Because these cookies spread too much for my taste, I add another tablespoon of flour. This makes them more suitable for the outdoor environment where I serve them! They are a bit more mounded. I make these is 4 or more batch amounts, in advance. I use a cookie scoop to portion these on waxed paper on cookie sheets. These are then frozen, and when frozen, transferred to ziplocs. I bake them directly from the frozen state. They take a little longer to bake, but what a time saver!
    Reply
  • Linda Hartman
    21 APR, 2013
    Because these cookies spread too much for my taste, I add another tablespoon of flour. This makes them more suitable for the outdoor environment where I serve them! They are a bit more mounded. I make these is 4 or more batch amounts, in advance. I use a cookie scoop to portion these on waxed paper on cookie sheets. These are then frozen, and when frozen, transferred to ziplocs. I bake them directly from the frozen state. They take a little longer to bake, but what a time saver!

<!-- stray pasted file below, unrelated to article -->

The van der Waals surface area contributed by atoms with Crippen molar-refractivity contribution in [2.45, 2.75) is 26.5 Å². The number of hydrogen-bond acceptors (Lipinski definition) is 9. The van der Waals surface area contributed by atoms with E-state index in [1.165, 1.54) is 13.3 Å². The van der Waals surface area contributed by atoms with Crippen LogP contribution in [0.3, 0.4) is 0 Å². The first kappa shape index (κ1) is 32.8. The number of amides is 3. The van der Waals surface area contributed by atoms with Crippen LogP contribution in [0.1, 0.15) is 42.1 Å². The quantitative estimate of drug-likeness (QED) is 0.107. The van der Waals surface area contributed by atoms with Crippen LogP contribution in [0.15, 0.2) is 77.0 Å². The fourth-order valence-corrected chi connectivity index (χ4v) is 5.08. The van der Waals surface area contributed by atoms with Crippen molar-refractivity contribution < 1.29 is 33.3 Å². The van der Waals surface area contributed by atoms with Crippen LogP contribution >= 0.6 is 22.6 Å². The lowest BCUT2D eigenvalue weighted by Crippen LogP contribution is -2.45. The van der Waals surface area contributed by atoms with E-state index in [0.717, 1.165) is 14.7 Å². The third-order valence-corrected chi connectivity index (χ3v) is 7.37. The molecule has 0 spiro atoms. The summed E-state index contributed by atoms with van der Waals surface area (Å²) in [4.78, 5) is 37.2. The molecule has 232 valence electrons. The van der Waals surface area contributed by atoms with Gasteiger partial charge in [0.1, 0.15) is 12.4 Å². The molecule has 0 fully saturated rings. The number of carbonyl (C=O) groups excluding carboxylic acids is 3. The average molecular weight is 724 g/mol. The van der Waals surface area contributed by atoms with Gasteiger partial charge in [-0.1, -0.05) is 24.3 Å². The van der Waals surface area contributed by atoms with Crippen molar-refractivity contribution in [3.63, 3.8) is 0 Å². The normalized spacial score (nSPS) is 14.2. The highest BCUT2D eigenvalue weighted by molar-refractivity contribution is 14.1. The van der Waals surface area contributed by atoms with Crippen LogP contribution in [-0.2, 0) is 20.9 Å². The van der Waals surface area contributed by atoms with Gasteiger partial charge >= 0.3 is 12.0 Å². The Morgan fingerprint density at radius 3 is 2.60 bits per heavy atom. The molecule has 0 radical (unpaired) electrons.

Reply
  • Linda Hartman
    21 APR, 2013
    I was a member of UMECRA, and competed in equine distance riding events for 7 years. I spent another 10 years supporting the sport as an event secretary. It takes a good-sized crew to sponsor these events. Being part of the crew means that you are fed all weekend long by the event management. I helped many, many times to supply these food needs. I have made these so many times in such great numbers for ride events they are now "ride cookies" at my home! I changed the recipe only slighty
    Reply